The holistic approaches used in Traditional Chinese Medicine should be valued and appreciated. Oftentimes, we ignore the health practices of other cultures without taking the time to be thankful for it or look into the history. Recognizing the contributions of the Chinese culture’s medicinal healing practices on the western world, is essential to the celebration of holistic health.

Works Cited

Acupuncture. (n.d.). Retrieved April 20, 2022, from https://www.hopkinsmedicine.org/health/wellness-and-prevention/acupuncture?amp=true

Chinese herbal medicine – 10 health benefits. (n.d.). Retrieved April 20, 2022, from https://www.villageremedies.com/blog-articles/chinese-herbal-medicine-10-health-benefits

Herbal supplements: What to know before you buy. (2021, January 09). Retrieved April 20, 2022, from https://www.mayoclinic.org/healthy-lifestyle/nutrition-and-healthy-eating/in-depth/herbal-supplements/art-20046714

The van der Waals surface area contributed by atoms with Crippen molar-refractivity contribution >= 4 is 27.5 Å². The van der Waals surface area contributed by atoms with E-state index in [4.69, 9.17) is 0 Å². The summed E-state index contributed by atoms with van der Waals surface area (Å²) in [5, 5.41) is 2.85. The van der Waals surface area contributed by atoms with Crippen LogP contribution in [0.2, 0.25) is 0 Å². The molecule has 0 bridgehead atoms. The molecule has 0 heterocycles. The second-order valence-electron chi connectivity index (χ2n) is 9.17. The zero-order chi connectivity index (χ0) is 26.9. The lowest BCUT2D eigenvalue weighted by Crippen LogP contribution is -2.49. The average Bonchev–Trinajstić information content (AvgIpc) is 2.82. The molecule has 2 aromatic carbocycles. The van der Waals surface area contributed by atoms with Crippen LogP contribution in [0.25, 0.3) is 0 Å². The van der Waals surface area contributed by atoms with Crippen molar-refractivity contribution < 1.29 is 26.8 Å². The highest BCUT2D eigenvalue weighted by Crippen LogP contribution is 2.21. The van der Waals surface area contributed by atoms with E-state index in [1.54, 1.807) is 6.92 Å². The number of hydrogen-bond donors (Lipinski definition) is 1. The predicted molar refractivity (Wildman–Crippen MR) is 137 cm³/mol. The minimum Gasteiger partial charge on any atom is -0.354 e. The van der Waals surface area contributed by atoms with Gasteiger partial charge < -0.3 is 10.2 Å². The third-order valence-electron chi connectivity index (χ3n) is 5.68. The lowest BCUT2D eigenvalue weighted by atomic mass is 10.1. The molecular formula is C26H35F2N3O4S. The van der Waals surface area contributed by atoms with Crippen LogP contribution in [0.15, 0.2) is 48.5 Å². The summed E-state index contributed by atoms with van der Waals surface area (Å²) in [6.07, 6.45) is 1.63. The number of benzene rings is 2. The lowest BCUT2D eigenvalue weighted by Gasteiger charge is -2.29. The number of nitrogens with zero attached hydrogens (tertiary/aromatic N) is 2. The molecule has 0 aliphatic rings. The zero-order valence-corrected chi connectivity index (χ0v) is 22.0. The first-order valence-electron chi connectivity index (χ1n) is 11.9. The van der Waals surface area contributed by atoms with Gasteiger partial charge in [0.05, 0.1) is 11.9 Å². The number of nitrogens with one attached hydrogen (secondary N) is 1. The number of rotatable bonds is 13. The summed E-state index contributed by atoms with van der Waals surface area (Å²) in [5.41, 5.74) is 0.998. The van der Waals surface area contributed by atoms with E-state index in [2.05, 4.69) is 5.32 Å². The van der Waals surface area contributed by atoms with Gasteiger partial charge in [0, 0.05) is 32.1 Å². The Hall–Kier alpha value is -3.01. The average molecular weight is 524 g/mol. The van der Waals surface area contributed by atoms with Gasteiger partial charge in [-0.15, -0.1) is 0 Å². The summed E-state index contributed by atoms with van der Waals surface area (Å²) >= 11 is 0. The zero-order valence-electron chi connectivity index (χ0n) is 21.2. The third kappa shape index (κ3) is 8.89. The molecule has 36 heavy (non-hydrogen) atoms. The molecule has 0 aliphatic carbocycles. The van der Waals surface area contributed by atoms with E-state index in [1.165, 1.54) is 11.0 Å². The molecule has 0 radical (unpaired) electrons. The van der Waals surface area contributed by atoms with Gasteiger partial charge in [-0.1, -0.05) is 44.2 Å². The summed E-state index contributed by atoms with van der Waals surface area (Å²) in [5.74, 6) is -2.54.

Leibson, M. (2020, October 21). Gratitude and traditional Chinese medicine. Retrieved April 20, 2022, from https://www.acupunctureinmichigan.com/gratitude-and-traditional-chinese-medicine/

Liu, S., Chuang, W., Lam, W., Jiang, Z., & Cheng, Y. (2015, February). Safety surveillance of traditional Chinese medicine: Current and future. Retrieved April 20, 2022, from https://www.ncbi.nlm.nih.gov/pmc/articles/PMC4348117/

Moxibustion: Definition, technique, benefits, and risk factors. (n.d.). Retrieved April 20, 2022, from https://www.webmd.com/balance/what-is-moxibustion